Research Interests

My research interests are in the knowledge representation of language. For coming generations of information and knowledge systems, a closer understanding of the communication process between author and reader will be necessary: my aim is to improve information access by designing systems based on an informed but practical analysis of usage, context, situation, and domain and in formulating and implementing a flexible and scalable representation for what is essential for realistic volumes of linguistic data.

This includes understanding how language usage changes over time and over new modes of communication, such as new text genres or new modalities. I am e.g. very interested in understanding how new genres will emerge in the convergence of broadcasting, video clip sharing, and podcast publication, how they can be related to previous media, and made easily and handily accessible, and how this is translated into trustworthiness and enjoyability for the readers, viewers, and listeners.

Most of what I have written can be found in various repositories on the net, e.g. from ORCID.

Recommendation Algebra

As my first research effort I attempted to formulate an Algebra for Recommendations. An Algebra for Recommendations (1990) I was awarded a research scholarship from IBM to work on this idea. This is what now is known as Recommender systems and I probably should have continued along this path in spite of an initial reviewer number two setback Newsgroup Clustering Based On User Behavior - A Recommendation Algebra (1994) having to do with ethical issues involved with clustering .newsrc files.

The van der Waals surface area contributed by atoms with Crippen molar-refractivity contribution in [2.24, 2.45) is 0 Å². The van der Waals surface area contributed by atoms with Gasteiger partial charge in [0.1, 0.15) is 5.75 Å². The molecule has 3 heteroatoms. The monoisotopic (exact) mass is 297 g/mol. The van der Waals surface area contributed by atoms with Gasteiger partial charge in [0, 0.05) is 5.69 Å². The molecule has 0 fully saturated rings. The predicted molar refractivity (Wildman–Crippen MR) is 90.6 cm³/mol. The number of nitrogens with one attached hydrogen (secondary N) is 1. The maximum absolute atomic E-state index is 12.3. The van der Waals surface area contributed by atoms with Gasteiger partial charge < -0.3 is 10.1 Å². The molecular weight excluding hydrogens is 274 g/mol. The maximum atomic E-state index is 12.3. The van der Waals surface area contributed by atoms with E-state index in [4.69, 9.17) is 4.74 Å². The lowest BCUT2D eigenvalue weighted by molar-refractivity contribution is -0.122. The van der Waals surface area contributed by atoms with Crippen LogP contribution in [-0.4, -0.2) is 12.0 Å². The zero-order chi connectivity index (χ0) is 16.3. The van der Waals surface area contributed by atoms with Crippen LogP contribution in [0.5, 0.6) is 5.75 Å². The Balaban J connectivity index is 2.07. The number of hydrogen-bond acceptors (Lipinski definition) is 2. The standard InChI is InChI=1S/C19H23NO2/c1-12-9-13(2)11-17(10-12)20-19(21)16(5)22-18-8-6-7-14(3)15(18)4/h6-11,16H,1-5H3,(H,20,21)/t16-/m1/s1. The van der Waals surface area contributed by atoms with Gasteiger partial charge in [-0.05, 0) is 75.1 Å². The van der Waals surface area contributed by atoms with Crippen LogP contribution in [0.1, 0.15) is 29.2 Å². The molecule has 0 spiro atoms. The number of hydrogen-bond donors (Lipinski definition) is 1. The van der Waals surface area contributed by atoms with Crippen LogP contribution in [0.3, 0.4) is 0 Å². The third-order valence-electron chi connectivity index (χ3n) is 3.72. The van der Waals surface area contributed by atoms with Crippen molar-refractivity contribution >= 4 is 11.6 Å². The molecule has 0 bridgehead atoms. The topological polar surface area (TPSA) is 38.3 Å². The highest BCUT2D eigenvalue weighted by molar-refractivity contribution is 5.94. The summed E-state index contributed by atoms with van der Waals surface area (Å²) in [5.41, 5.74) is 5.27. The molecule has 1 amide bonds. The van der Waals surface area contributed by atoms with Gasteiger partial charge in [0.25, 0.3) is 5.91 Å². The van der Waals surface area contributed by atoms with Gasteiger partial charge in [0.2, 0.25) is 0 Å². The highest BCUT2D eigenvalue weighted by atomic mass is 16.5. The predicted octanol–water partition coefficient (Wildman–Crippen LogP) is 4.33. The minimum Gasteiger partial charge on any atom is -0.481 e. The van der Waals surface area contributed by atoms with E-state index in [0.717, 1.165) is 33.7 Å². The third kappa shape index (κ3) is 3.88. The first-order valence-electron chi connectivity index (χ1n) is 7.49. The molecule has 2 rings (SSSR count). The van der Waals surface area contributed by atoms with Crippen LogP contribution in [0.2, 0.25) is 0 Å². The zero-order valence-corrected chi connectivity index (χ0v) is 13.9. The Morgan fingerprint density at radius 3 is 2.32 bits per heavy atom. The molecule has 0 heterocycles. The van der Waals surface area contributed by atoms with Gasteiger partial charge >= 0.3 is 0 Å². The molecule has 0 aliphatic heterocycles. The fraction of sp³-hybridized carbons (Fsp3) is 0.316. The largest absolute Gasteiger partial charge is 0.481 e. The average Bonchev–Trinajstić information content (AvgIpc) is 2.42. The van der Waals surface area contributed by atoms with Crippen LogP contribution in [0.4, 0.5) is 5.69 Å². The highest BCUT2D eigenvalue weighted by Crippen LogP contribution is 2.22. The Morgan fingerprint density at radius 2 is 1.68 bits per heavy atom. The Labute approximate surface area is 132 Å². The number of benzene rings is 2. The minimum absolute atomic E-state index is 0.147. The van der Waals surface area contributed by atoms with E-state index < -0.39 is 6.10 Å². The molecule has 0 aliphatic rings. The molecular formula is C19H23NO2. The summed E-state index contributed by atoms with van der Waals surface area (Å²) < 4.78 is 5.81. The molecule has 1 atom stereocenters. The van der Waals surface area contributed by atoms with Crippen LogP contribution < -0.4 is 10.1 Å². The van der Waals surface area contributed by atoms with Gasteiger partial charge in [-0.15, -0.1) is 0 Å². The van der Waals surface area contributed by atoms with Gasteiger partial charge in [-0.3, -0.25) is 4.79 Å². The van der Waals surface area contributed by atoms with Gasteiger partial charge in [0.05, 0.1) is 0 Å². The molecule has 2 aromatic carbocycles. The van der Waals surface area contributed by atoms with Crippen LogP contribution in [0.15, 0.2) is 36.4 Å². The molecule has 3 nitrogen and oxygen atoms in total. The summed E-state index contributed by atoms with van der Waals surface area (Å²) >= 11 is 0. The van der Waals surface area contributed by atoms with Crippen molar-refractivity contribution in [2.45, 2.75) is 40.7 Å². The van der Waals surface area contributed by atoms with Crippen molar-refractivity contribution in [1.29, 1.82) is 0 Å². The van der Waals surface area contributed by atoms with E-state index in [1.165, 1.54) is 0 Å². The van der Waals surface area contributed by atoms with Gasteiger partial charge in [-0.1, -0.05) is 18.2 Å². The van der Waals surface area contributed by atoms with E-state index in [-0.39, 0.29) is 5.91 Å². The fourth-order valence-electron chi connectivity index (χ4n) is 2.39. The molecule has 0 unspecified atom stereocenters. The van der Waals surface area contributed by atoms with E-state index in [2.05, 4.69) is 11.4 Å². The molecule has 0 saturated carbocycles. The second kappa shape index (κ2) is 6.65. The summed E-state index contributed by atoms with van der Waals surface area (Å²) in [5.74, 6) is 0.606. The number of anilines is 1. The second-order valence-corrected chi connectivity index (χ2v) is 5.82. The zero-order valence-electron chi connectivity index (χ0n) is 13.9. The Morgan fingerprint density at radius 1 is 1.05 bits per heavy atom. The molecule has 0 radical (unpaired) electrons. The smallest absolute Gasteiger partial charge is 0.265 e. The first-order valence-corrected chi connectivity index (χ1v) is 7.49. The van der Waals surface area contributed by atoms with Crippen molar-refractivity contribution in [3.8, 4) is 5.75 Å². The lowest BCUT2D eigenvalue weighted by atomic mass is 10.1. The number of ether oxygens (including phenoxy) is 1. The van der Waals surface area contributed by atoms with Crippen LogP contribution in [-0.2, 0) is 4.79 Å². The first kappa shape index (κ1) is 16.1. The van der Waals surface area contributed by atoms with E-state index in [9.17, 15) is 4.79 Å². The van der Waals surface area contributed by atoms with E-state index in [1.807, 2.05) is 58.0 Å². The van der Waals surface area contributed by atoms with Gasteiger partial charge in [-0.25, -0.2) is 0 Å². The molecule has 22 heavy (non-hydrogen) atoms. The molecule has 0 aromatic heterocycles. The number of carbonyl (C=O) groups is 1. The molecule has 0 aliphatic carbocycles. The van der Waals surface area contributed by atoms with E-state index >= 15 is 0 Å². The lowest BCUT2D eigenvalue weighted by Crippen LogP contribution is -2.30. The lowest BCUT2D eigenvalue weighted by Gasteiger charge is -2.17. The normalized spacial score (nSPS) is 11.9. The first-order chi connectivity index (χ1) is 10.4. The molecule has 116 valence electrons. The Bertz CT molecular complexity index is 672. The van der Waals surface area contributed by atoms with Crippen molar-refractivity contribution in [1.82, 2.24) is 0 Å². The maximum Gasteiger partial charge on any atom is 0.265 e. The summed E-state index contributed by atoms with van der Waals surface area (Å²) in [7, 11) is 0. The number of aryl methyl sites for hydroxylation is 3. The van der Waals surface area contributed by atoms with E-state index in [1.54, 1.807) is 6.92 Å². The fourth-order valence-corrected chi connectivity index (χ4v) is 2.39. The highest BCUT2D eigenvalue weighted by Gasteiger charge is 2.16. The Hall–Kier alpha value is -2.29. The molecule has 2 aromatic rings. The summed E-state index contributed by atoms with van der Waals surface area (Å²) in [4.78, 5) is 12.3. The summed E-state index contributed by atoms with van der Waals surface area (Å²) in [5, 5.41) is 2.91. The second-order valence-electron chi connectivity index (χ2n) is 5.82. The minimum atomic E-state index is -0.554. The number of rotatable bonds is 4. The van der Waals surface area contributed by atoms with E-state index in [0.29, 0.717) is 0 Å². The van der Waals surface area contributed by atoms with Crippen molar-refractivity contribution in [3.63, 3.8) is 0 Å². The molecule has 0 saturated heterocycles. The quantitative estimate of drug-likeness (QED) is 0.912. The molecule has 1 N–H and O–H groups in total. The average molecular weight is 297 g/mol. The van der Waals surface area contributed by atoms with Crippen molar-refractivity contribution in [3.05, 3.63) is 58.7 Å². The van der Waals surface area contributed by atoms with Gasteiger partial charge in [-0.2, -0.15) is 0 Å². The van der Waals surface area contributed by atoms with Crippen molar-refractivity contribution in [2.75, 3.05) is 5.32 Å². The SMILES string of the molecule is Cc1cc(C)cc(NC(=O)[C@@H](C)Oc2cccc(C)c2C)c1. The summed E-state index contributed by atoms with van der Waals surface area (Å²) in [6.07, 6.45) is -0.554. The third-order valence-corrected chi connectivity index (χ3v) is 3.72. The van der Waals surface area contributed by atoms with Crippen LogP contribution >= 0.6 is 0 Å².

Stylostatistics and Studies of Genre

Since 1993 I have worked on computational stylistic analysis of text. Previous work on style and genre has been motivated from a primarily philologic standpoint, even if sometimes computationally oriented. The 1994 Coling publication Recognizing Text Genres with Simple Metrics Using Discriminant Analysis (1994) by myself and Douglass Cutting marked the first attempt to apply general language technology methods for this purpose. I have held numerous talks, seminars, and international symposia on the topic covering both methodology, results, and applications. New Text (2006) Textual Stylistic Variation: Choices, Genres and Individuals (2010) Conventions and Mutual Expectations - understanding sources for web genres (2010) The Relation Between Author Mood and Affect to Sentiment in Text and Text Genre (2011)

Currently I am working on extending this work to the emerging landscape of podcasts and other recorded speech, e.g. to study how podcasts are systematically different from other previous collections of language. Lexical variation in English language podcasts, editorial media, and social media (2022)

Scalable, realistic, and useful semantic models

Since 1998 I have together with Magnus Sahlgren participated in work pioneered by Pentti Kanerva on scalable, behaviouristically, and neurophysiologically plausible computational models for processing large amounts of text efficiently and usefully. We have worked on building semantic spaces based on distributional analysis of linguistic items, originally using the random indexing processing model and memory model. From Words to Understanding (2001) Meaningful Models for Information Access Systems (2005) Filaments of Meaning in Word Space (2008)

This work is continuing and I am currently interested in exploring the interface between geometric high-dimensional models on the one hand and graph and topological models on the other. Counting Lumps in Word Space (2005) Semantic Topology (2014)